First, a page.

Please share your “Summer Tips for Visiting Archives” on AHA blog

I was asked to share my thoughts for today’s post on the AHA blog, “Summer Tips for Visiting Archives.” As you might expect, my thoughts were voluminous, but most of my recommendations made it into the post. I hope you’ll add anything that’s missing by posting a comment over on the AHA site. I’m glad to see them sharing this kind of content as well as recognizing that “Archivists are highly trained professionals, not just goody-retrieval machines, and should be seen and treated as partners in your research.”

A Twitter colleague observed that he thought I might get into trouble with the academics for suggesting that an archivist will be more skilled at locating information in his or her own collections than an outside researcher. Time will tell if I get castigated in the comments, but I am willing to defend the professional skills and knowledge of (most of) my colleagues. If a researcher clearly explains what s/he is looking for and the archivist is experienced and knowledgeable about the collections, I’ll give the archivist the advantage.

But, please take a look the post over on the AHA blog and share your advice for researchers there.

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One Response to Please share your “Summer Tips for Visiting Archives” on AHA blog

  1. I tried twice to post this to the AHA blog and was unsuccessful, so I’ll post here.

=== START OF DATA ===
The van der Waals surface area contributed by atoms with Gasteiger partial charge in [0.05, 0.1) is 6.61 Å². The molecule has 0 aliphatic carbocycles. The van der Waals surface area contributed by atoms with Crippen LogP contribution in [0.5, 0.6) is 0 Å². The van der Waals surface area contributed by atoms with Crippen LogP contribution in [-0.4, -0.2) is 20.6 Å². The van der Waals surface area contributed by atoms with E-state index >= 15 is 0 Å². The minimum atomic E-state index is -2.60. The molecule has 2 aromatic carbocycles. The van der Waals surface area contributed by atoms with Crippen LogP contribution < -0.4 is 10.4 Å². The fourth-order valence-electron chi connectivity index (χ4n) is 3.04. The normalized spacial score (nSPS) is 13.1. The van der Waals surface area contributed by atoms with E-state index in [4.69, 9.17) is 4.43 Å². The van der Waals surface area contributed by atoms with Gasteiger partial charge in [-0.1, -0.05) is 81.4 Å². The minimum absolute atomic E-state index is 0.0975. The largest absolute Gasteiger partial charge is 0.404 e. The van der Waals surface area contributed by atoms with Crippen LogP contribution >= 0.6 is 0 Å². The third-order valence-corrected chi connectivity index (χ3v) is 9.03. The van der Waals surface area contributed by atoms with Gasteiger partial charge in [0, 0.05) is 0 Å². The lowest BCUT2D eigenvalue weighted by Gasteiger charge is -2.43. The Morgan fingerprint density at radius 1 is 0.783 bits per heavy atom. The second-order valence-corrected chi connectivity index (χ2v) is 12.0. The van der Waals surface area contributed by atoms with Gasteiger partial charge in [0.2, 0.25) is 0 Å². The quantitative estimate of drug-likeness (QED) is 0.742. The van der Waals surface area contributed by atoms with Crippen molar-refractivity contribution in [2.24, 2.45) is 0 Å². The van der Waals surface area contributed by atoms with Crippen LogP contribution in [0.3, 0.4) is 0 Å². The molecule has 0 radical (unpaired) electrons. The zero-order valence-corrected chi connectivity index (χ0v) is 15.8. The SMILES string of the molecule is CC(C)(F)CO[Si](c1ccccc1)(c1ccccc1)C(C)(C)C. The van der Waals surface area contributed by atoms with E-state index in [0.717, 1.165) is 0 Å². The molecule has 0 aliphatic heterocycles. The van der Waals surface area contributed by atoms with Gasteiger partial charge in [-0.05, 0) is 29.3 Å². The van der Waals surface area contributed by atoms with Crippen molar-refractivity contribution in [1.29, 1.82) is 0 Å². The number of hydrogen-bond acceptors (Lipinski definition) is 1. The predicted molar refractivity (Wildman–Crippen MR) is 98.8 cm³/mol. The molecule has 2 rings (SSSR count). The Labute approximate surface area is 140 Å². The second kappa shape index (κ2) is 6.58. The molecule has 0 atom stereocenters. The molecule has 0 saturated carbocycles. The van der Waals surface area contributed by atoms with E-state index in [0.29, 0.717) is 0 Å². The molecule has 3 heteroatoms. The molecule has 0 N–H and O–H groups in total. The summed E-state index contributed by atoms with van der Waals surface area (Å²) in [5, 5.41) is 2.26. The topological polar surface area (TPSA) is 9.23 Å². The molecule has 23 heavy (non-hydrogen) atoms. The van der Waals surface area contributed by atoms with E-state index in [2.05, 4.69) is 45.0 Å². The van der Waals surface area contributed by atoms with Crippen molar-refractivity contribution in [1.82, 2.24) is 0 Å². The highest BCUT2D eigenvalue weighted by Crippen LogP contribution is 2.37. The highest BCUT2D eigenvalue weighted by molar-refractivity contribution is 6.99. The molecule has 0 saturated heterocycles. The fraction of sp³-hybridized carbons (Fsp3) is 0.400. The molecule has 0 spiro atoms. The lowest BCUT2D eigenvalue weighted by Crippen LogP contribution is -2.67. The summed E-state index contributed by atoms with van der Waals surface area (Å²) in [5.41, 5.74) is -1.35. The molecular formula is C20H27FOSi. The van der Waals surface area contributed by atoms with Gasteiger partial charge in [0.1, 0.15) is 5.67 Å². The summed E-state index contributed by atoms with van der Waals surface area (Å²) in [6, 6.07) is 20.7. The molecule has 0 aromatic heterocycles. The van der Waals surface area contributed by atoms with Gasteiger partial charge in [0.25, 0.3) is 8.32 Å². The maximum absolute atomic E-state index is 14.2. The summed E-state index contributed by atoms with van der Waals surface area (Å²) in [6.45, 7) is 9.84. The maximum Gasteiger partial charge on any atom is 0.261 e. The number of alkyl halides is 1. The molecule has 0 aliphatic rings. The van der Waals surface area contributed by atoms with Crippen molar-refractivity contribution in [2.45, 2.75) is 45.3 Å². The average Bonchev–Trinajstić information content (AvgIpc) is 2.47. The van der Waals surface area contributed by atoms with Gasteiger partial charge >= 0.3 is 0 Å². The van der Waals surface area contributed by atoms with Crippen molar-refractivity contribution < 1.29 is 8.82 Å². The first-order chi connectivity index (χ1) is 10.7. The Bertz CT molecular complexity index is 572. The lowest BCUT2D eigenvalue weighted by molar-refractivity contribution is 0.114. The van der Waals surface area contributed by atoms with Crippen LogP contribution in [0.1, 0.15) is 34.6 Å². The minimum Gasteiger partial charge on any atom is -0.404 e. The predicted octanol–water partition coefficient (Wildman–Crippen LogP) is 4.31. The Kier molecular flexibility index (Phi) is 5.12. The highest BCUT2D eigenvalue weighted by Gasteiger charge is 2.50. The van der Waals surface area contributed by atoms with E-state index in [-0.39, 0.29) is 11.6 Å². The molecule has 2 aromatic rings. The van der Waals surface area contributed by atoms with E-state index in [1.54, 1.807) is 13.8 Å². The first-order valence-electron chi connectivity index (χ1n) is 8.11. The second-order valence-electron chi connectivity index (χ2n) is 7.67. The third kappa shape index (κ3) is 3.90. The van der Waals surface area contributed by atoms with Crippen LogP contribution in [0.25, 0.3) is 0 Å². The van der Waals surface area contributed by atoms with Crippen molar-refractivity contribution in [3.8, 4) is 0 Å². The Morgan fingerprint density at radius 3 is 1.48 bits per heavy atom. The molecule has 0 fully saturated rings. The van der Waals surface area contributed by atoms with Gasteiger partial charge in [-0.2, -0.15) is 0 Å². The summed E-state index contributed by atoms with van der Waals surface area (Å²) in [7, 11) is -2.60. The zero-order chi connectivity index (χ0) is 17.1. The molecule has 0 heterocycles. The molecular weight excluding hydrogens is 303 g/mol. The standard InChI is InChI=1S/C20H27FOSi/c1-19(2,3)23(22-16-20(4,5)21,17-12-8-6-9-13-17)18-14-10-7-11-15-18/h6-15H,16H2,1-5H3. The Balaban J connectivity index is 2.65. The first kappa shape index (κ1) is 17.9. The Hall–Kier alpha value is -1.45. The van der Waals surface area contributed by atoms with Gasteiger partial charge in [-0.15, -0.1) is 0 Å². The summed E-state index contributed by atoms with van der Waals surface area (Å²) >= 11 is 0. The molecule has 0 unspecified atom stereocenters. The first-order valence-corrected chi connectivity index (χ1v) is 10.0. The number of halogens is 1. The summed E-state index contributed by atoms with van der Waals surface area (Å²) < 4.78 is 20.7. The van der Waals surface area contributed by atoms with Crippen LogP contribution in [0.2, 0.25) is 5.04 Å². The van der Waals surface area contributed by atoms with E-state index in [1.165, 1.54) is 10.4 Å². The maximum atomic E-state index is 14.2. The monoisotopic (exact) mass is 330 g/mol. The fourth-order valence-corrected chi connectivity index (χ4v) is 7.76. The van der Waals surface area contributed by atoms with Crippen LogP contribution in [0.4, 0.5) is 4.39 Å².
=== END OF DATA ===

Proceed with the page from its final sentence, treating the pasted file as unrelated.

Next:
If the most common mistake is not contacting the reference archivist, the second most common mistake is not having a clear goal in mind at the outset: “Give me everything you have on …” if the surest sign of an unprepared researcher.

    If you’re visiting an archives for the first time, check their website for downloadable researcher forms. If the website doesn’t have them, email the archives and ask for copies. If you can come with forms already filled out, it speeds the registration process along. Same with finding aids – if an archives doesn’t have finding aids online, ask if the archives has any kind of guide or index to the collection you’re seeking that they can email you.

    Keep careful track of your citations – if you don’t note which box or folder something came from, do not expect the archivists to go back and find it for you. It is your responsibility.

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